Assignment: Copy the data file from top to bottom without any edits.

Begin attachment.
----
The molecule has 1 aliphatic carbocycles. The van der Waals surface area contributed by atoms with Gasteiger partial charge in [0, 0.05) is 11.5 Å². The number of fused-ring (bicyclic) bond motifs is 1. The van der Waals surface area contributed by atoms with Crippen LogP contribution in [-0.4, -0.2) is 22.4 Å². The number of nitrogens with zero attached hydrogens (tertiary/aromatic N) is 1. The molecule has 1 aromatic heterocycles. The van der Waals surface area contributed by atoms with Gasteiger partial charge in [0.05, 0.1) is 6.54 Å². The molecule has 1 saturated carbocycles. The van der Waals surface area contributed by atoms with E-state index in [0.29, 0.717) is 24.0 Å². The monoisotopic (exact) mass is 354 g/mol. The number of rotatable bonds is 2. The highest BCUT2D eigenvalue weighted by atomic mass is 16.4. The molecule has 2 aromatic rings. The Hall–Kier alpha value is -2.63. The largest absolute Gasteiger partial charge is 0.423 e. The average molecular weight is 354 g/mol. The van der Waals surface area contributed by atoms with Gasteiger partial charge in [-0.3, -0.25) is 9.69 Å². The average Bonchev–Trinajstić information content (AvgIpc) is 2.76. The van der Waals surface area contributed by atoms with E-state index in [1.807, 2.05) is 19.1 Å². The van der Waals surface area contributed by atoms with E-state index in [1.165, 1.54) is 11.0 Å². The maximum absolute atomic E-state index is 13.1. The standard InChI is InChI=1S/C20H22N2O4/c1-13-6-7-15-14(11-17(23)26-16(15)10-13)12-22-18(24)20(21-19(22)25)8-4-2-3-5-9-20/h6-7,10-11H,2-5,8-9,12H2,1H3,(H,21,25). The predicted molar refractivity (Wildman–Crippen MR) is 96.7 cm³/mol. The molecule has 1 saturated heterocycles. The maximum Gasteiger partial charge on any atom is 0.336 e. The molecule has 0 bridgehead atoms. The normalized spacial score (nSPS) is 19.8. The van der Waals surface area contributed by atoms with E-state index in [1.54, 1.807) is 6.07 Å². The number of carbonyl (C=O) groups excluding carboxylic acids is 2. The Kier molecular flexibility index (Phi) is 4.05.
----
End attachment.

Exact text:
The molecule has 1 aliphatic carbocycles. The van der Waals surface area contributed by atoms with Gasteiger partial charge in [0, 0.05) is 11.5 Å². The number of fused-ring (bicyclic) bond motifs is 1. The van der Waals surface area contributed by atoms with Crippen LogP contribution in [-0.4, -0.2) is 22.4 Å². The number of nitrogens with zero attached hydrogens (tertiary/aromatic N) is 1. The molecule has 1 aromatic heterocycles. The van der Waals surface area contributed by atoms with Gasteiger partial charge in [0.05, 0.1) is 6.54 Å². The molecule has 1 saturated carbocycles. The van der Waals surface area contributed by atoms with E-state index in [0.29, 0.717) is 24.0 Å². The monoisotopic (exact) mass is 354 g/mol. The number of rotatable bonds is 2. The highest BCUT2D eigenvalue weighted by atomic mass is 16.4. The molecule has 2 aromatic rings. The Hall–Kier alpha value is -2.63. The largest absolute Gasteiger partial charge is 0.423 e. The average molecular weight is 354 g/mol. The van der Waals surface area contributed by atoms with Gasteiger partial charge in [-0.3, -0.25) is 9.69 Å². The average Bonchev–Trinajstić information content (AvgIpc) is 2.76. The van der Waals surface area contributed by atoms with E-state index in [1.807, 2.05) is 19.1 Å². The van der Waals surface area contributed by atoms with E-state index in [1.165, 1.54) is 11.0 Å². The maximum absolute atomic E-state index is 13.1. The standard InChI is InChI=1S/C20H22N2O4/c1-13-6-7-15-14(11-17(23)26-16(15)10-13)12-22-18(24)20(21-19(22)25)8-4-2-3-5-9-20/h6-7,10-11H,2-5,8-9,12H2,1H3,(H,21,25). The predicted molar refractivity (Wildman–Crippen MR) is 96.7 cm³/mol. The molecule has 1 saturated heterocycles. The maximum Gasteiger partial charge on any atom is 0.336 e. The molecule has 0 bridgehead atoms. The normalized spacial score (nSPS) is 19.8. The van der Waals surface area contributed by atoms with E-state index in [1.54, 1.807) is 6.07 Å². The number of carbonyl (C=O) groups excluding carboxylic acids is 2. The Kier molecular flexibility index (Phi) is 4.05.